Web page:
To supplement her, formerly part-time, income she has a capped drawdown arrangement from which she takes £1,250pm (£15,000pa). Due to the 1 July 2017 change where the Government Actuary’s Department of HMRC provided drawdown tables for gilt yields between 0 and 2% for capped drawdown review calculations, Estelle’s maximum GAD reduced to £14,000. However, Estelle asked her provider to maintain her income at £1,250pm. To achieve this, the arrangement was converted from capped to flexi-access drawdown immediately before the payment of £1,250 made on 4 July 2017. This payment triggered the MPAA.
This is similar to Richard’s scenario in that we need to look at the standard annual allowance rules, but this time we look at the total of the defined benefit pension input amount (DBPIA) plus the value of money purchase contributions paid before the MPAA trigger date of 4 July, and then the MPAA rules for any DC contributions paid after that date.
So, we’re expecting a DBPIA of £16,000. We know monthly contributions have been paid on 1 May, June and July, so 3x £2,000 = £6,000. A total of £22,000 is tested against the standard annual allowance of £40,000 less the MPAA limit of £4,000 where this has been used. Remember Estelle is not affected by a tapered annual allowance or else it would be used instead of the standard annual allowance figure. £22,000 is less than £36,000 so there is no excess amount at this point.
If monthly contributions continue to be paid between 1 August 2017 and 1 April 2018 inclusive, this would add up to 9x £2,000 = £18,000. This exceeds the MPAA limit of £4,000 and would lead to an MPAA excess of £14,000.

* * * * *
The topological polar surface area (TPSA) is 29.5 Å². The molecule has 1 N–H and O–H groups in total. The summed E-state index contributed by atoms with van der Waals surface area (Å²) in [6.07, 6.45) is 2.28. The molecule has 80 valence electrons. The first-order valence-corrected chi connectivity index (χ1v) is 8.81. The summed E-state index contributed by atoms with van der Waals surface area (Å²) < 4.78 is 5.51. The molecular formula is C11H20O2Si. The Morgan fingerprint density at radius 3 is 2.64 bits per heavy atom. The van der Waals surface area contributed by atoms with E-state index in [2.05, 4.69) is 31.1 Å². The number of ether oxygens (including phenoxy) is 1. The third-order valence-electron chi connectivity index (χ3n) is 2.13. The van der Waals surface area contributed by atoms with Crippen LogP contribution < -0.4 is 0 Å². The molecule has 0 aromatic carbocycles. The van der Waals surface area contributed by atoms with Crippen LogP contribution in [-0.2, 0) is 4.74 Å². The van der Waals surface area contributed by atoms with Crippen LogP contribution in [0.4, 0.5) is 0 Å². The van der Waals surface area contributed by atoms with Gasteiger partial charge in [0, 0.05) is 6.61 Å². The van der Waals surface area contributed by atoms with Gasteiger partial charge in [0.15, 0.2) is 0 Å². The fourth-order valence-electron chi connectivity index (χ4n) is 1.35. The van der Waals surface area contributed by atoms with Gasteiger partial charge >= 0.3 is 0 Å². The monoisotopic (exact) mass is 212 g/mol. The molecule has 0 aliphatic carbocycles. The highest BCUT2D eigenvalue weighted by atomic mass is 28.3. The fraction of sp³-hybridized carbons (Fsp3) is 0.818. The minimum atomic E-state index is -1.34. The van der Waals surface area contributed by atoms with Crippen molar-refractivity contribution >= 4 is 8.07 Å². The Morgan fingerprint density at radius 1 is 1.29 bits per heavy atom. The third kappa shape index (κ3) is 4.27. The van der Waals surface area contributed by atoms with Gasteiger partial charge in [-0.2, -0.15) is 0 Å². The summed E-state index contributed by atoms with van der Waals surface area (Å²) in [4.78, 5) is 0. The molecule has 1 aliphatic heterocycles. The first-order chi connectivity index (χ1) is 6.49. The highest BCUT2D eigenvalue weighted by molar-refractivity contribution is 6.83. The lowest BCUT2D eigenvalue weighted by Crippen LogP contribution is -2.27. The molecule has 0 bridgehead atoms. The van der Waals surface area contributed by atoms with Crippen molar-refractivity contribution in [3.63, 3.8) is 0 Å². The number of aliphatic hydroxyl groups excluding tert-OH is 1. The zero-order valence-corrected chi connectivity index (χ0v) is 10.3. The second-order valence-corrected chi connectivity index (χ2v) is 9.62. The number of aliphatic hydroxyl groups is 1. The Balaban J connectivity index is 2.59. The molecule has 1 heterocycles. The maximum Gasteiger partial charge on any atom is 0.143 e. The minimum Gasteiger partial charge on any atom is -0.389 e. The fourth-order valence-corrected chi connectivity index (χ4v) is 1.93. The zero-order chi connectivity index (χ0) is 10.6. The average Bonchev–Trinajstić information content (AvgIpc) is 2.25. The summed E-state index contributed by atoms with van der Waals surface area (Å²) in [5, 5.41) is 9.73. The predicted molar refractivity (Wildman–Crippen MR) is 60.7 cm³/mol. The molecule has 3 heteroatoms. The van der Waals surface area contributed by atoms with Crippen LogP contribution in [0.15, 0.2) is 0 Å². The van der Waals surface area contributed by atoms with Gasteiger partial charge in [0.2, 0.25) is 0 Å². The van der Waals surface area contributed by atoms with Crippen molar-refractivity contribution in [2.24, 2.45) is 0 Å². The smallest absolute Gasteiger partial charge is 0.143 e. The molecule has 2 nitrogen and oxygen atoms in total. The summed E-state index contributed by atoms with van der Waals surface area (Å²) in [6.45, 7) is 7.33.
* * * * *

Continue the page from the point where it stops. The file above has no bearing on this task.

Estelle would have been able to avoid an MPAA excess providing she stopped employer pension contributions after the one paid on 1 September 2017. Her DBPIA amount does not count towards this £4,000 limit. You can look at other ways of extracting her company profits tax efficiently and we have an article and a calculator tool to help you.
One last point, an annual allowance charge obviously reduces tax efficiency of pension saving but it may still be a better option than the available alternatives;
• Will the employer offer more salary instead of pension provision and what are the tax implications?
• What benefits could be expected from investing the net cost elsewhere?
• How will you replace any other benefits that are given up if you opt-out of your employer’s pension scheme?
We’ve previously covered planning in this area.
It is crucial that clients who intend to flexibly access retirement benefits are fully aware of the MPAA and how it will affect any future pension savings they are planning to make. The MPAA limit may seem to work against individuals who have the means and the will to save for their own retirement, however, where it applies, it will reduce the cost to the Treasury of pensions tax relief and that’s what it’s all about.